Naming a car for arguably the best driver ever to grid a Formula 1 race is a bold decision, and McLaren calling its new track-focused hypercar the Senna is akin to Ferrari debuting the Schumacher or Audi launching a 300-mph Rosemeyer. This is hallowed ground. Getting it right in the eyes of racing fans, the company’s customers, and Senna’s family—who approved use of the name through the Ayrton Senna Foundation—is much harder than getting it wrong. Later this year, once we drive the Senna, we will confirm whether the British supercar maker has achieved its goal of producing the “lightest, fastest, and most engaging McLaren yet.” Until then, and on the heels of the first wave of information released in December, here are 10 things we gleaned from a recent trip to poke and prod both the car and the minds of its engineers. It looks quite promising.
This Is a Purpose-Built Track Car
It has a license plate and airbags, sure, but don’t be confused by these concessions to road legality: the Senna is built to turn fast laps on road courses. McLaren’s internal development matrix that pits roadworthiness against trackworthiness puts the Senna as far to the track side as it can go and still be streetable. Both the hybrid P1 and the “everyday” 720S are smack in the middle. If McLaren is going to make a more track-ready road car, it will have to change its own scale. An upcoming three-seat model code-named BP23 is at the opposite end of the scale; it will focus on on-road comfort.
The Upside of Downforce
Key to the Senna’s race-ready looks and performance are its aerodynamics. At 155 mph, the active rear wing and splitter combine with active elements in the nose (highlighted in a contrasting color) to generate ZAR29,749.51 of downforce. That’s more than the astronomical numbers put down by the P1. And that is achieved at nowhere near the vehicle’s top speed. Downforce increases with the square of speed; speed also increases drag. To reach its maximum velocity of 211 mph, the Senna’s rear wing trims its attitude. McLaren won’t yet disclose downforce above 155 mph, and we’re guessing that’s because the number is quite, uh, heavy.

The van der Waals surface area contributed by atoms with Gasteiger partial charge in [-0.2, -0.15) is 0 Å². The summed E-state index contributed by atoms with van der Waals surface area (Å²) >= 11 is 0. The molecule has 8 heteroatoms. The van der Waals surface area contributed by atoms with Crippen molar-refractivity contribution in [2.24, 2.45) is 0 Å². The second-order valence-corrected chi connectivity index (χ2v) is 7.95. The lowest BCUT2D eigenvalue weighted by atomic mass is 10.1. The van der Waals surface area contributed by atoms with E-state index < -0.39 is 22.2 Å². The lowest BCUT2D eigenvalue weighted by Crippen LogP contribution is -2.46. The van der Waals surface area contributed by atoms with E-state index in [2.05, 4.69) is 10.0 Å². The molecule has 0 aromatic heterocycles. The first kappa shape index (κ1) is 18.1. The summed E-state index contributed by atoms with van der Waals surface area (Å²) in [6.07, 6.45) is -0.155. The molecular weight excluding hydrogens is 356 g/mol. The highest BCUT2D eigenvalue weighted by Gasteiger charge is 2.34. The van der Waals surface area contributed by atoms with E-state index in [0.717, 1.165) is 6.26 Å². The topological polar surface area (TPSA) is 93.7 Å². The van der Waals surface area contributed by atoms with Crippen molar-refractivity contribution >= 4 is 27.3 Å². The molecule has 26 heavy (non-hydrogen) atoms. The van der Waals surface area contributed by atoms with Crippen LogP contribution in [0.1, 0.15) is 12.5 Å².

It Has Split Windows, But Not Like Any Vette’s
The half-drop side windows serve three purposes. First, they’re a nod to the F1, the car that introduced the world to McLaren’s supercar-development prowess in the 1990s. Second, they reduce drag. Every window seam is an edge that catches air, so if you can limit the linear feet of seams, say from 10 feet to four feet, the drag coefficient will drop. Third, they save weight and space. By limiting the height of the curved glass that moves—the greenhouse shape necessitates aggressively curved side windows—the motors and hardware can be smaller and the doors can be thinner. Undressed, the Senna’s doors weigh ZAR371.03 , compared with the 42-pound units in the 720S.